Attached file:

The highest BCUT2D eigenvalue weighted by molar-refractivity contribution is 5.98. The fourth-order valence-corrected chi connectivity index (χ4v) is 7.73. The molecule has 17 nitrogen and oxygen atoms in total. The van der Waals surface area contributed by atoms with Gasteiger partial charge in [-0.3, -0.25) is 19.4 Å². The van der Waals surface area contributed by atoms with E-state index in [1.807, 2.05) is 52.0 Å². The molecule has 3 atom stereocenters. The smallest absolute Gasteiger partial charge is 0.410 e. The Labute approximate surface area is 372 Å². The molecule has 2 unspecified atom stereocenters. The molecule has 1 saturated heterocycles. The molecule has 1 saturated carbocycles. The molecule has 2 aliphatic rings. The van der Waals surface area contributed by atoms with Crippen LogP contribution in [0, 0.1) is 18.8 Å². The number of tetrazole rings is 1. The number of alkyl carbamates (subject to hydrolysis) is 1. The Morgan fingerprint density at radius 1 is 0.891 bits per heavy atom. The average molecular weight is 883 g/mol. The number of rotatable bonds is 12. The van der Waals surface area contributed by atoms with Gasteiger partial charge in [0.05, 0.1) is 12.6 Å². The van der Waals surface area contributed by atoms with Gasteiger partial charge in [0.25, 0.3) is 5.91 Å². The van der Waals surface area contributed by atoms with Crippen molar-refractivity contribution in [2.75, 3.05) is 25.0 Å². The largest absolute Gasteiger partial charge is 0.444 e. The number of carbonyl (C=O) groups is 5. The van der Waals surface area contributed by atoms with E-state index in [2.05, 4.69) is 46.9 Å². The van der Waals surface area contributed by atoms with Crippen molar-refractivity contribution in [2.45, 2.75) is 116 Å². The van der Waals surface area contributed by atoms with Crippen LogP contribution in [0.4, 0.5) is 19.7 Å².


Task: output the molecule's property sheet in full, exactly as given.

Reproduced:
The highest BCUT2D eigenvalue weighted by molar-refractivity contribution is 5.98. The fourth-order valence-corrected chi connectivity index (χ4v) is 7.73. The molecule has 17 nitrogen and oxygen atoms in total. The van der Waals surface area contributed by atoms with Gasteiger partial charge in [-0.3, -0.25) is 19.4 Å². The van der Waals surface area contributed by atoms with E-state index in [1.807, 2.05) is 52.0 Å². The molecule has 3 atom stereocenters. The smallest absolute Gasteiger partial charge is 0.410 e. The Labute approximate surface area is 372 Å². The molecule has 2 unspecified atom stereocenters. The molecule has 1 saturated heterocycles. The molecule has 1 saturated carbocycles. The molecule has 2 aliphatic rings. The van der Waals surface area contributed by atoms with Crippen LogP contribution in [0, 0.1) is 18.8 Å². The number of tetrazole rings is 1. The number of alkyl carbamates (subject to hydrolysis) is 1. The Morgan fingerprint density at radius 1 is 0.891 bits per heavy atom. The average molecular weight is 883 g/mol. The number of rotatable bonds is 12. The van der Waals surface area contributed by atoms with Gasteiger partial charge in [0.05, 0.1) is 12.6 Å². The van der Waals surface area contributed by atoms with Gasteiger partial charge in [0.25, 0.3) is 5.91 Å². The van der Waals surface area contributed by atoms with Crippen molar-refractivity contribution in [2.75, 3.05) is 25.0 Å². The largest absolute Gasteiger partial charge is 0.444 e. The number of carbonyl (C=O) groups is 5. The van der Waals surface area contributed by atoms with E-state index in [2.05, 4.69) is 46.9 Å². The van der Waals surface area contributed by atoms with Crippen molar-refractivity contribution in [2.45, 2.75) is 116 Å². The van der Waals surface area contributed by atoms with Crippen LogP contribution in [0.4, 0.5) is 19.7 Å².